Last fall the Rosenberg International Water Forum met in Vancouver to discuss Canada’s Mackenzie River Basin – the Amazon of the North. There was some press coverage I linked to here and the promise of a report, which was released two days ago and can be downloaded here (pdf).
The report covers a lot of ground. Perhaps not surprisingly since the Mackenzie is an enormous basin. It is an important step towards raising some of the key issues going forward for the region and it comes out at a timely moment given the Northwest Territories recent ‘devolution’ agreement with the federal government and the role of natural resource development in it. It is also timely given that Canada is now the chair of the Arctic Security council and the report’s linkage between the the fate of the Mackenzie and the challenges of planetary environmental security.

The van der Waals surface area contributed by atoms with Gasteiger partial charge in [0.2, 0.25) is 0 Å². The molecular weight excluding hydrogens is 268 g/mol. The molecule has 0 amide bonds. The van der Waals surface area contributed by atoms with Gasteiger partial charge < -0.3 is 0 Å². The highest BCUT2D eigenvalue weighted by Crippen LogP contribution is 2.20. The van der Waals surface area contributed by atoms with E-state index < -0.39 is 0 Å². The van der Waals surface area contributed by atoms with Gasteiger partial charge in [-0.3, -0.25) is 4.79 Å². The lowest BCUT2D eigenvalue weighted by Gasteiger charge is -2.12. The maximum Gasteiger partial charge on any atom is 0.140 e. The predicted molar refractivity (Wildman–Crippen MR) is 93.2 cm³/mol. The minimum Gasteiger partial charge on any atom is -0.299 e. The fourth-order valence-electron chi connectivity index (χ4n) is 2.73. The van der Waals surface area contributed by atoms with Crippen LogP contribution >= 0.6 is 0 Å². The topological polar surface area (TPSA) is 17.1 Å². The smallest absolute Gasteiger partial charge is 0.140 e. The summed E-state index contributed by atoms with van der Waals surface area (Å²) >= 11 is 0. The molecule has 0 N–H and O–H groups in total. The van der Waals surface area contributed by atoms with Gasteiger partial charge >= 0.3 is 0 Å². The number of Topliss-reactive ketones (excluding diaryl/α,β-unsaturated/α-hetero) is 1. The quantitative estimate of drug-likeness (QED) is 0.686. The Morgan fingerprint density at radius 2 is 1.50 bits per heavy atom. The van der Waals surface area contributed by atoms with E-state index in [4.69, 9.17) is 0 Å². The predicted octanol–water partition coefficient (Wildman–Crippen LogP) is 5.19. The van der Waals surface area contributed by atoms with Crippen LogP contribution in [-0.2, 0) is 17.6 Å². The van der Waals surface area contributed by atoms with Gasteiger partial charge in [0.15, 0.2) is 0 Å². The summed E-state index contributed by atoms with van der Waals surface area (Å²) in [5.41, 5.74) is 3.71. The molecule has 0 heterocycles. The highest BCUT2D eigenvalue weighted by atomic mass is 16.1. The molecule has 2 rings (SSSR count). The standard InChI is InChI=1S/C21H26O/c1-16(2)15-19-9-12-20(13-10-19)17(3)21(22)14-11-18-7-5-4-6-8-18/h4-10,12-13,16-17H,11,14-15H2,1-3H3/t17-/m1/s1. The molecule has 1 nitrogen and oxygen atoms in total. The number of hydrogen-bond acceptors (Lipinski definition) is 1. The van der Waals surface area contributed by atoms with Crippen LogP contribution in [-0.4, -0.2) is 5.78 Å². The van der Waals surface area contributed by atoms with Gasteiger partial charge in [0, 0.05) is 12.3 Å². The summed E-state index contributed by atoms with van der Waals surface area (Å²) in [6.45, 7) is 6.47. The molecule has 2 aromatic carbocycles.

It is also interesting in the way in which the entire report represents itself – the subtitle emphasizes the “transboundary” nature of the basin as it is shared between several Canadian provinces and territories. But this is a VERY peculiar political geography given that the basin is also under several treaty agreements with many First Nations. Some of these agreements were reached under the early treaty system and some are termed “modern” – meaning that they were reached after the 1970s under a different model. It is not that the report entirely ignores First Nations but there is no treatment of even the fact that different kinds of treaties exist in the basin. It does discuss some implications for ‘traditional knowledge’ in the ‘science’ of watershed planning and governance. But the political space – the watershed – is calculated through the territory of the state and not the shared lens of agreements and the need to keep on negotiating over how to share this political space.